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Fragmenting WorkBlurring Organizational Boundaries and Disordering Hierarchies$
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Mick Marchington, Damien Grimshaw, Jill Rubery, and Hugh Wilmott

Print publication date: 2004

Print ISBN-13: 9780199262236

Published to Oxford Scholarship Online: October 2011

DOI: 10.1093/acprof:oso/9780199262236.001.0001

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Gender and New Organizational Forms

Gender and New Organizational Forms

Chapter:
(p.217) 10 Gender and New Organizational Forms
Source:
Fragmenting Work
Author(s):

Gail Hebson

Irena Grugulis

Publisher:
Oxford University Press
DOI:10.1093/acprof:oso/9780199262236.003.0010

This chapter explores changing organizational forms from a gendered perspective. The first section discusses whether fluid organizational boundaries challenge gender segregation by identifying the differential impacts new organizational forms have upon women and men's jobs, and whether there is any evidence of women and men entering non-traditional forms of work. The second section focuses on the ‘relational’ work that is required in new organizational forms and whether this is gendered work. The third section provides an analysis of gendered cultures and identities in the case study organizations, building upon Acker's (1990, 1992) account of the gendering of organizations which highlights the myriad of ways that gender divisions are created in organizations, including the creation of symbols, images, and forms of consciousness that explicate and justify gender divisions; interactions between individuals; and the internal mental work of individuals as they consciously construct their gendered understandings and identities within the structure of work and opportunities available.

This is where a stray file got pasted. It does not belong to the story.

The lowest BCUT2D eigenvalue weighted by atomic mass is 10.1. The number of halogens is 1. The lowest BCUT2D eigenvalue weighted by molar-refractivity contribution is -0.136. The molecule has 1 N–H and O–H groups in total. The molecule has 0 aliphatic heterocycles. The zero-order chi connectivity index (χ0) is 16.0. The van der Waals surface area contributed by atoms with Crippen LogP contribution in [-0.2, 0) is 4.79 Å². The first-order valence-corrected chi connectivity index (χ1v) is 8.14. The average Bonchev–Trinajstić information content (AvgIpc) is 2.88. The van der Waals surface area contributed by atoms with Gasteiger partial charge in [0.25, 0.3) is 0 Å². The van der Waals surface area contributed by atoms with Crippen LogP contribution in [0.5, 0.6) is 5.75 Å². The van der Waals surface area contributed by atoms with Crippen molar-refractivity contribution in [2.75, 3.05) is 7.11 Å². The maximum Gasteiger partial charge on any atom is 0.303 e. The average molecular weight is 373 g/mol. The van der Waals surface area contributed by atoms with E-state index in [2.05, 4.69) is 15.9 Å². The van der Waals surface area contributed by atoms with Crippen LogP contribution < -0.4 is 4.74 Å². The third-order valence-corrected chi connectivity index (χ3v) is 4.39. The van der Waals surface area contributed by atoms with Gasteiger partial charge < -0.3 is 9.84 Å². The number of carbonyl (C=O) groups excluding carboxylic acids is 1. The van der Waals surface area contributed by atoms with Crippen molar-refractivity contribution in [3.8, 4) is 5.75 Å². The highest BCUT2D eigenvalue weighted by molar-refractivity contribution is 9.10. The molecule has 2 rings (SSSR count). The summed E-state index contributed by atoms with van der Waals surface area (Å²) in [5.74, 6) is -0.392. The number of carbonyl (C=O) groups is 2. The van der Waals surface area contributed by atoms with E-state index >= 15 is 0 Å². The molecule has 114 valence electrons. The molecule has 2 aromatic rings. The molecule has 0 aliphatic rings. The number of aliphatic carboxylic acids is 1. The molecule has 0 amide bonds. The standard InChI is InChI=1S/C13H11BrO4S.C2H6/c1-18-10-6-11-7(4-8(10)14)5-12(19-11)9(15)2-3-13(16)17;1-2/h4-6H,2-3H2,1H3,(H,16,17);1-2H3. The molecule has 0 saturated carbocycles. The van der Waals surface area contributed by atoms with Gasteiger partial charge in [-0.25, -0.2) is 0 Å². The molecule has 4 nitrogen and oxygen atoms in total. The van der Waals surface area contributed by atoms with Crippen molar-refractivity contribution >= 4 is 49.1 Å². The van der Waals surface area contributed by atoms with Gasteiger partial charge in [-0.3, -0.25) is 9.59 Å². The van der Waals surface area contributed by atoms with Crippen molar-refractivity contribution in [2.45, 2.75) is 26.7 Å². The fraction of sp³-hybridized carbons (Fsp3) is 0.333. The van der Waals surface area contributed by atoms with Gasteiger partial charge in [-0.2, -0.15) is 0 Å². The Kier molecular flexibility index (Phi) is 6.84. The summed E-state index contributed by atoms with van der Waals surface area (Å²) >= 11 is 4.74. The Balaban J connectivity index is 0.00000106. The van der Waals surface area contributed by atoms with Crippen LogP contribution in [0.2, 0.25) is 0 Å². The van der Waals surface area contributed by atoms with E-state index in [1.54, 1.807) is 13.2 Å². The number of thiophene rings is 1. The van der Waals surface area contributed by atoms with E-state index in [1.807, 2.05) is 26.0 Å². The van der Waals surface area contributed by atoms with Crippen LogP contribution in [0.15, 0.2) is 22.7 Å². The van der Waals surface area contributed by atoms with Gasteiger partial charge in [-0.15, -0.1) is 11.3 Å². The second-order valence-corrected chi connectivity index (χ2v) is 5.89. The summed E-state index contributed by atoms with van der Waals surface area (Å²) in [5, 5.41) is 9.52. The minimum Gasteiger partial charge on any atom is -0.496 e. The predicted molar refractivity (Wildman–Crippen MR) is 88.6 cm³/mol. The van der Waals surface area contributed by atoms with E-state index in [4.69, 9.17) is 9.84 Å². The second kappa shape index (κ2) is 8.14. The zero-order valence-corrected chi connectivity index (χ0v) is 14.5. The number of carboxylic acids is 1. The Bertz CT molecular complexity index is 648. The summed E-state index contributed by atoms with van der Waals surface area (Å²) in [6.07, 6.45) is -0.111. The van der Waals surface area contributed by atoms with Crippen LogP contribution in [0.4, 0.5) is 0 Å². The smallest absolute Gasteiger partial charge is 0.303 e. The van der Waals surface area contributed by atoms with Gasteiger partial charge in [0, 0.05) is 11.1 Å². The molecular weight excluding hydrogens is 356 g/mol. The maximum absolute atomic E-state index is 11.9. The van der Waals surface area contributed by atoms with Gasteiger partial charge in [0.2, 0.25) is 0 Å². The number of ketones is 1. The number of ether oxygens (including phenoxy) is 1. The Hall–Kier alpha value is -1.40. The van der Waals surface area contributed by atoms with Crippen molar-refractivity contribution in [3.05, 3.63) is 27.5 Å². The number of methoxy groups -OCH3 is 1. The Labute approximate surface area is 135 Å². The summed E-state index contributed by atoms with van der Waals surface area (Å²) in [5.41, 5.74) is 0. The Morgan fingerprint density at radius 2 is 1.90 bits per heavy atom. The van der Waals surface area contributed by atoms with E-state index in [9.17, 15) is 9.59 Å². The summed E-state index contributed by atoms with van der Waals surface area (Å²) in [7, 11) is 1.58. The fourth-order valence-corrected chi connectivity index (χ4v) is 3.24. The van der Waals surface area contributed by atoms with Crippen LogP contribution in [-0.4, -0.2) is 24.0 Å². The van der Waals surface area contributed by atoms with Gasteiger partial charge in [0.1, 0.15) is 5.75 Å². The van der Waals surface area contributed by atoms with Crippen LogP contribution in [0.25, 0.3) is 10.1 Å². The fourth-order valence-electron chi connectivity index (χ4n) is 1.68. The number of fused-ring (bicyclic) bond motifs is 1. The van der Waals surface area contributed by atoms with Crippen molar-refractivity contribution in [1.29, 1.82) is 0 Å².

Keywords:   organizational forms, gender segregation, gendered work, work structure, internal mental work

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